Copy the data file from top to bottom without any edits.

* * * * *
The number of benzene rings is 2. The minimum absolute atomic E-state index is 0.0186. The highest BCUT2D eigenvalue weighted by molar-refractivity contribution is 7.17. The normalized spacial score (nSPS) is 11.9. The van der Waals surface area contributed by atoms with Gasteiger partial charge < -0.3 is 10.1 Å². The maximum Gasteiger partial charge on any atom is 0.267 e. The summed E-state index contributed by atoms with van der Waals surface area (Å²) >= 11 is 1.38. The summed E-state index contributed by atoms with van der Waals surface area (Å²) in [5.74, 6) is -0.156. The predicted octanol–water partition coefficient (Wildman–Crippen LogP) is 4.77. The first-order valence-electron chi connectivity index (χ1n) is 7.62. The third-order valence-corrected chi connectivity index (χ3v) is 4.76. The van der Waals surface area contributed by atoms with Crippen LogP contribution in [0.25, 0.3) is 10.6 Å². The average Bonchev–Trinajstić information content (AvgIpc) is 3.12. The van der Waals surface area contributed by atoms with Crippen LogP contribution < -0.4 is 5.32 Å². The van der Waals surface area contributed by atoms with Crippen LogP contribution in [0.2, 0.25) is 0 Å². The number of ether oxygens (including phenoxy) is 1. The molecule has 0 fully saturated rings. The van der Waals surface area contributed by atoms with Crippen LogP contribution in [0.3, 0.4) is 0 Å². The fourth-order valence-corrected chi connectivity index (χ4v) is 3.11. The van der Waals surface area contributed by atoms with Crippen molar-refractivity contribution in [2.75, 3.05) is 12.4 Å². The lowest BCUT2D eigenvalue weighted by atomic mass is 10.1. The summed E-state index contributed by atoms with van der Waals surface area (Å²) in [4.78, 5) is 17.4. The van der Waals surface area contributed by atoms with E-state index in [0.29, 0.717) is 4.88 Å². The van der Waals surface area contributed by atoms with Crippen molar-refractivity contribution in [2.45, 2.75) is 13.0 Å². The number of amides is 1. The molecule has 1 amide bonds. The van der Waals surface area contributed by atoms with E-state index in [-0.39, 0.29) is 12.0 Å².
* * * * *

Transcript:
The number of benzene rings is 2. The minimum absolute atomic E-state index is 0.0186. The highest BCUT2D eigenvalue weighted by molar-refractivity contribution is 7.17. The normalized spacial score (nSPS) is 11.9. The van der Waals surface area contributed by atoms with Gasteiger partial charge < -0.3 is 10.1 Å². The maximum Gasteiger partial charge on any atom is 0.267 e. The summed E-state index contributed by atoms with van der Waals surface area (Å²) >= 11 is 1.38. The summed E-state index contributed by atoms with van der Waals surface area (Å²) in [5.74, 6) is -0.156. The predicted octanol–water partition coefficient (Wildman–Crippen LogP) is 4.77. The first-order valence-electron chi connectivity index (χ1n) is 7.62. The third-order valence-corrected chi connectivity index (χ3v) is 4.76. The van der Waals surface area contributed by atoms with Crippen LogP contribution in [0.25, 0.3) is 10.6 Å². The average Bonchev–Trinajstić information content (AvgIpc) is 3.12. The van der Waals surface area contributed by atoms with Crippen LogP contribution < -0.4 is 5.32 Å². The van der Waals surface area contributed by atoms with Crippen LogP contribution in [0.2, 0.25) is 0 Å². The number of ether oxygens (including phenoxy) is 1. The molecule has 0 fully saturated rings. The van der Waals surface area contributed by atoms with Crippen LogP contribution in [0.3, 0.4) is 0 Å². The fourth-order valence-corrected chi connectivity index (χ4v) is 3.11. The van der Waals surface area contributed by atoms with Crippen molar-refractivity contribution in [2.75, 3.05) is 12.4 Å². The lowest BCUT2D eigenvalue weighted by atomic mass is 10.1. The summed E-state index contributed by atoms with van der Waals surface area (Å²) in [4.78, 5) is 17.4. The van der Waals surface area contributed by atoms with E-state index in [0.29, 0.717) is 4.88 Å². The van der Waals surface area contributed by atoms with Crippen molar-refractivity contribution in [2.45, 2.75) is 13.0 Å². The number of amides is 1. The molecule has 1 amide bonds. The van der Waals surface area contributed by atoms with E-state index in [-0.39, 0.29) is 12.0 Å².